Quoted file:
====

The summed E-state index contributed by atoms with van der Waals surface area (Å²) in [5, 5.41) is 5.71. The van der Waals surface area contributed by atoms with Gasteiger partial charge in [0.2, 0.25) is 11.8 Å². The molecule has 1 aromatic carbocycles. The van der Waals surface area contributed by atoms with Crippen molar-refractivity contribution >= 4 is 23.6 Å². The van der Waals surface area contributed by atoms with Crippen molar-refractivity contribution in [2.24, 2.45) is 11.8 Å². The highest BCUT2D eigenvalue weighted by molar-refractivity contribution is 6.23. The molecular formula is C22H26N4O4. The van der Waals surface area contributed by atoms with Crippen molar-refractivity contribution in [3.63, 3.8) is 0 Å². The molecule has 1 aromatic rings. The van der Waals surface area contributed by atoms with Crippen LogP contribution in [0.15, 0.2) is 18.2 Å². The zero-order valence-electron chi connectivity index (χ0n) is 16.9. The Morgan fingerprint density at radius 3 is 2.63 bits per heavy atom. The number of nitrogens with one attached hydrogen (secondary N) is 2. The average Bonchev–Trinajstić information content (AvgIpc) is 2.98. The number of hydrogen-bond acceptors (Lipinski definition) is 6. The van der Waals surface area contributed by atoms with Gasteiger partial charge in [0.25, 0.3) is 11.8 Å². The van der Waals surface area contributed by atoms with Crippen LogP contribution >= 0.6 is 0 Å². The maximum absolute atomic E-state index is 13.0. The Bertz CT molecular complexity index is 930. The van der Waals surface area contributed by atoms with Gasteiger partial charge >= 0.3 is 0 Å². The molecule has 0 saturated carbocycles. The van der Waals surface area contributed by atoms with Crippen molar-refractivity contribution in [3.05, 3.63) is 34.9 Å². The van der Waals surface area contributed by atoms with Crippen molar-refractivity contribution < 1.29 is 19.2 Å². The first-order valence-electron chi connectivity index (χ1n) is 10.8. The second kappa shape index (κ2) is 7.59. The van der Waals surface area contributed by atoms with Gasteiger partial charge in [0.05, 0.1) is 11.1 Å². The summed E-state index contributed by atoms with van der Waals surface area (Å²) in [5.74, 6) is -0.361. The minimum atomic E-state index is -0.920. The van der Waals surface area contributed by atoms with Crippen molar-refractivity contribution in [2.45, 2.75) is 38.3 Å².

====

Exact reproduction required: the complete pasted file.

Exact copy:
The summed E-state index contributed by atoms with van der Waals surface area (Å²) in [5, 5.41) is 5.71. The van der Waals surface area contributed by atoms with Gasteiger partial charge in [0.2, 0.25) is 11.8 Å². The molecule has 1 aromatic carbocycles. The van der Waals surface area contributed by atoms with Crippen molar-refractivity contribution >= 4 is 23.6 Å². The van der Waals surface area contributed by atoms with Crippen molar-refractivity contribution in [2.24, 2.45) is 11.8 Å². The highest BCUT2D eigenvalue weighted by molar-refractivity contribution is 6.23. The molecular formula is C22H26N4O4. The van der Waals surface area contributed by atoms with Crippen molar-refractivity contribution in [3.63, 3.8) is 0 Å². The molecule has 1 aromatic rings. The van der Waals surface area contributed by atoms with Crippen LogP contribution in [0.15, 0.2) is 18.2 Å². The zero-order valence-electron chi connectivity index (χ0n) is 16.9. The Morgan fingerprint density at radius 3 is 2.63 bits per heavy atom. The number of nitrogens with one attached hydrogen (secondary N) is 2. The average Bonchev–Trinajstić information content (AvgIpc) is 2.98. The number of hydrogen-bond acceptors (Lipinski definition) is 6. The van der Waals surface area contributed by atoms with Gasteiger partial charge in [0.25, 0.3) is 11.8 Å². The van der Waals surface area contributed by atoms with Crippen LogP contribution >= 0.6 is 0 Å². The maximum absolute atomic E-state index is 13.0. The Bertz CT molecular complexity index is 930. The van der Waals surface area contributed by atoms with Gasteiger partial charge >= 0.3 is 0 Å². The molecule has 0 saturated carbocycles. The van der Waals surface area contributed by atoms with Crippen molar-refractivity contribution in [3.05, 3.63) is 34.9 Å². The van der Waals surface area contributed by atoms with Crippen molar-refractivity contribution < 1.29 is 19.2 Å². The first-order valence-electron chi connectivity index (χ1n) is 10.8. The second kappa shape index (κ2) is 7.59. The van der Waals surface area contributed by atoms with Gasteiger partial charge in [0.05, 0.1) is 11.1 Å². The summed E-state index contributed by atoms with van der Waals surface area (Å²) in [5.74, 6) is -0.361. The minimum atomic E-state index is -0.920. The van der Waals surface area contributed by atoms with Crippen molar-refractivity contribution in [2.45, 2.75) is 38.3 Å².